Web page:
Monday, September 27, 2010

NYFF ’10: Certified Copy

It is a major auteur’s first production outside his native Iran, featuring a British opera singer in his on-screen acting debut. Fittingly, their efforts were in service of a film that explicitly challenges notions of authenticity. While there is indeed a bit of narrative gamesmanship afoot, the sophistication and seductiveness of Abbas Kiarostami’s Certified Copy (trailer here) is such that it may be enjoyed at face value when it screens at the 48th New York Film Festival.

It is worth noting up front both Kiarostami and lead actress Juliette Binoche condemned the Iranian government’s arrest of his fellow filmmaker Jafar Panahi at Cannes, where she eventually won best actress honors for her work in Certified. One wonders if Kiarostami will have trouble shooting future projects outside the Islamist prison of Iran. At least in this case, he certainly made the most of his romantic Tuscan locales, which genuinely sparkle through cinematographer Luca Bigazzi’s lens.

As Certified opens the audience (both in the theater and in the film) are staring at an empty chair. Eventually, it is filled by British author James Miller, unapologetically late for his own book talk, though he cheerfully admits he has no reasonable excuse. No matter. His baritone voice and erudite charm quickly wins back the restive crowd. However, one woman in the front row reluctantly leaves early, literally pulled away by her hungry son. Clearly, she has also fallen under the speaker’s spell, though she vehemently disagrees with Miller’s premise.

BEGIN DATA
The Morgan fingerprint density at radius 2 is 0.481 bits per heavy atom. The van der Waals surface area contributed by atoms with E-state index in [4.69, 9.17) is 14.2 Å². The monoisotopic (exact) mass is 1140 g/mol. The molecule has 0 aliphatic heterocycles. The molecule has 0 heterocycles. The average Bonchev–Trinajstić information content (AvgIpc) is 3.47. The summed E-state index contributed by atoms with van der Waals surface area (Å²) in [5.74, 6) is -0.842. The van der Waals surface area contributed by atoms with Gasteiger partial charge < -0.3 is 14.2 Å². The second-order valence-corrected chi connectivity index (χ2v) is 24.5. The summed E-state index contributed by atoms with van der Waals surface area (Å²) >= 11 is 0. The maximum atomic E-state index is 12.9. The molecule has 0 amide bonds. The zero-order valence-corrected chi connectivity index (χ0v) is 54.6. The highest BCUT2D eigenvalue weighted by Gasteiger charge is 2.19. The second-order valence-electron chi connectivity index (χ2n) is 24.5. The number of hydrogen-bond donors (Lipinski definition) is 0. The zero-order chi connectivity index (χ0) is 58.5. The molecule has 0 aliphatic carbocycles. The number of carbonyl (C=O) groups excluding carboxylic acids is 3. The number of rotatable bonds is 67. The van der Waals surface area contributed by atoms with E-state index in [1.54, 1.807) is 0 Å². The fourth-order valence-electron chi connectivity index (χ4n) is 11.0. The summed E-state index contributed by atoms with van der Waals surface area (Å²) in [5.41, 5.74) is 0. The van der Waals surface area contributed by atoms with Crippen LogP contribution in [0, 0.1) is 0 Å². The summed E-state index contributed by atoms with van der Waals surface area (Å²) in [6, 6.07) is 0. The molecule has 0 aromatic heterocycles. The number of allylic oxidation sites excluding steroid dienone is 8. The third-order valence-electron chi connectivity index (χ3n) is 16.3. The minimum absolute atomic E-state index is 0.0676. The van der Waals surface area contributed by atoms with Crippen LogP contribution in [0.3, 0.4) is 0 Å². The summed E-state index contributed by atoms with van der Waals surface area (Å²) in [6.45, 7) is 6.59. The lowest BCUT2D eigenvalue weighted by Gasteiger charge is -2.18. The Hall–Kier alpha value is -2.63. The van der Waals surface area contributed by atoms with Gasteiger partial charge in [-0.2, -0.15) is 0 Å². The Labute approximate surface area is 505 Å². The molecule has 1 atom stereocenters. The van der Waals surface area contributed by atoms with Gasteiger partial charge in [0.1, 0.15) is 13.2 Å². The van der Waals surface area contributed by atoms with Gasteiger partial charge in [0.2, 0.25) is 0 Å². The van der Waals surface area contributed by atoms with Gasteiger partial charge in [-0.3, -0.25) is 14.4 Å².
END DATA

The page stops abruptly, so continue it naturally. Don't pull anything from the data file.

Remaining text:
An amateur art historian, Miller wrote a treatise extolling the value of replicas, de-coupling notions of value and authenticity from each other. As an antiquities dealer, the unnamed woman sees things more conventionally, but even her son perceives her interest in the writer. In fact, she is visibly nervous when the writer agrees to meet her before his evening flight. They spar good-naturedly over aesthetics and soak up the stunning scenery—so far, so good.

Shortly after a woman mistakes them for a married couple though, the dynamic abruptly changes. The woman is now much more forceful, while the formerly suave man is suddenly petty and petulant. Are the characters play-acting or is Kiarostami playing with us? Either way, we have just heard some very smart discussions about grown-up issues, against an evocative La Dolce Vita backdrop.

One of the world’s finest (and most beautiful) screen thespians, Binoche again demonstrates women can be sensitive and vulnerable, without being weak or compliant. As the woman, she essentially takes on a number of roles so convincingly it makes it difficult to truly know what to make of Certified. In his first screen outing, opera singer William Shimell is nearly as impressive. He projects an elegant but manly presence quite befitting the character and his rich voice well serves the film’s heavy dialogue.

Ultimately, Certified is such an intelligent and inviting encounter, it overcomes any viewer resistance to its rather slippery nature. Indeed, it is a strange pleasure to submerse one’s self into, thanks to the charm of its leads and the craftsmanship of Kiarostami and his dp. One of the best selections of this year’s NYFF, Certified screens this Friday (10/1) and Sunday (10/3) at Alice Tully Hall. It is also worth noting, Panahi’s short The Accordion will also screen during the festival, accompanying Pablo Larraín’s Post Mortem next Monday (10/4) and Tuesday (10/5).